Rodney Johnson | Friday, May 03, 2013 >>
It’s happened. The Dow broke through the 15,000 mark.
I can only imagine the string of four letter words going through Harry’s mind right now…
He’s in a conference in Orlando, working with business owners and entrepreneurs, but I know he has an eye on his phone, watching the broad market indices hit new highs.
I’ve no doubt he’s railing against the Fed, the ECB, and the BoJ, as each entity (along with other large central banks) has a hand in driving equity prices to crazy highs in the face of anemic economic numbers, all the while siphoning off value from savers and bondholders.
His anger is not abstract.
He’s not ticked because banksters are causing a huge bubble… he’s ticked because of what comes next, and what that means to you and everyday investors.
Stability creates its own instability. It is a weird statement, but it has a lot of power…
Hyman Minsky described the process well. He pointed out that, over time, stability (or the lack of volatility) creates instability because people become accustomed to the status quo and then take on more risk than they should.
Oh, the markets are going up again? Of course they are. The Fed is printing $85 billion a month to make sure of it.
Are the manufacturing and trade numbers bad? No worries, the markets are going up again anyway; the Fed is making sure of it.
Is the European Union (EU) is in recession? No problem, the ECB has pledged to take care of it, and the markets are going up again…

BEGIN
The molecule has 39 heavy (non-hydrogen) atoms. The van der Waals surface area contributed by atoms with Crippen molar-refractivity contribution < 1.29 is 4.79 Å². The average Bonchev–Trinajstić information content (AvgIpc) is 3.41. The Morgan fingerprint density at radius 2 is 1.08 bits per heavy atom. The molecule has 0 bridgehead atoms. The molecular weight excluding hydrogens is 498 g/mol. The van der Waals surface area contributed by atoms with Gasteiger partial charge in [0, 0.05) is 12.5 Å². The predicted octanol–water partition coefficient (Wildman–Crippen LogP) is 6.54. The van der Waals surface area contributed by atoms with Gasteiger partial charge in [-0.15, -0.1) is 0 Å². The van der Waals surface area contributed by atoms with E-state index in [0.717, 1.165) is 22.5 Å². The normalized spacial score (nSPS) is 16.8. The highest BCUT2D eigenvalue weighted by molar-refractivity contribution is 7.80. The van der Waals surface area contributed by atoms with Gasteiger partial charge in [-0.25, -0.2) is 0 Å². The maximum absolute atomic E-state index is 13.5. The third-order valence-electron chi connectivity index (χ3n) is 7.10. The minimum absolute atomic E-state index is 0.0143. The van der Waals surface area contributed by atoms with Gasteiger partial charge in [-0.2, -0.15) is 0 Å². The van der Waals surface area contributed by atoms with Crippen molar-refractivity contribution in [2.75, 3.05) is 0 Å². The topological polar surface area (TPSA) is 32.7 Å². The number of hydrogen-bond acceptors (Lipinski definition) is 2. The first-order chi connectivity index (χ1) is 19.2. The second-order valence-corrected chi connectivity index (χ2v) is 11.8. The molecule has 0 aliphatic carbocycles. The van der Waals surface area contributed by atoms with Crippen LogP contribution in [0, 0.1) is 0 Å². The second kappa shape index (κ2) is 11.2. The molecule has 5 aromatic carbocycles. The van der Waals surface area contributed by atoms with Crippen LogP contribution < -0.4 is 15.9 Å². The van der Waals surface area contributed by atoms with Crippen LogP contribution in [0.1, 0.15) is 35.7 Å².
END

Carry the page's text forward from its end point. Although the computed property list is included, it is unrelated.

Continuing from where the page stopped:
At this point we all know the game. Whatever happens, wherever on the planet it happens, the markets won’t go down because the Fed doesn’t want them to. Right up until the system collapses on itself, that is.
Right up until people realize that we added jobs, but fewer jobs than the number of people who joined the labor force.
Right up until people realize that we added 278,000 part-time jobs because people couldn’t find full-time work.
Right up until people realize that unemployment in the EU is now over 12% and going higher.
Right up until people recognize that the EU is in recession.
But until then, the markets are marching higher, propped up by the central banks around the world, who continually tell us not to worry, because they’re here to make sure nothing bad ever happens.
The longer this situation goes on, the worse the eventual downturn becomes. THAT is what makes Harry so angry.
This knowledge is not lost on central bankers. They are not dumb. Why would they continually feed crack to an addict, when the obvious but painful choice should be detox?
Because no one wants to be the person to pull the plug. No one wants to be the person who acknowledges the actual size and scope of the debt crisis that never went away, but was just pushed under the rug and hidden by trillions of newly printed dollars, yen, and euro.
With the markets at new highs today, the path isn’t clear. How long can central banks keep up the charade? How long will people blindly follow the pied pipers of finance? We don’t know, but we don’t want to be hanging around to find out!
We maintain tight control over our portfolio in Boom & Bust, holding equities that are gaining while the craziness lasts, but focusing mostly on income producing securities that give us some cushion. The goal is to make money while we can, and yet remain vigilant as we watch for the signs to get out.
And we maintain our view that cracks will appear in the markets this summer.
There is definitely greater danger ahead.
P.S. Harry will be on CNBC at 4:40pm EST today, where he’ll talk about the market break through resistance. Be sure to listen.
Admin Note:If you reserved your copy of our Demographics School Audio Kit, don’t worry… we haven’t forgotten you. Our production team is rushing to finalize the rendering and whatever other technical stuff they needed to do to get it ready for you (technology is not my strongest trait so I leave it to the experts). We’ll be sending these out to you early next week, so keep an eye open for them.
Ahead of the Curve with Adam O’Dell
The 200-day moving average of prices is probably the most widely-watched indicator in the market.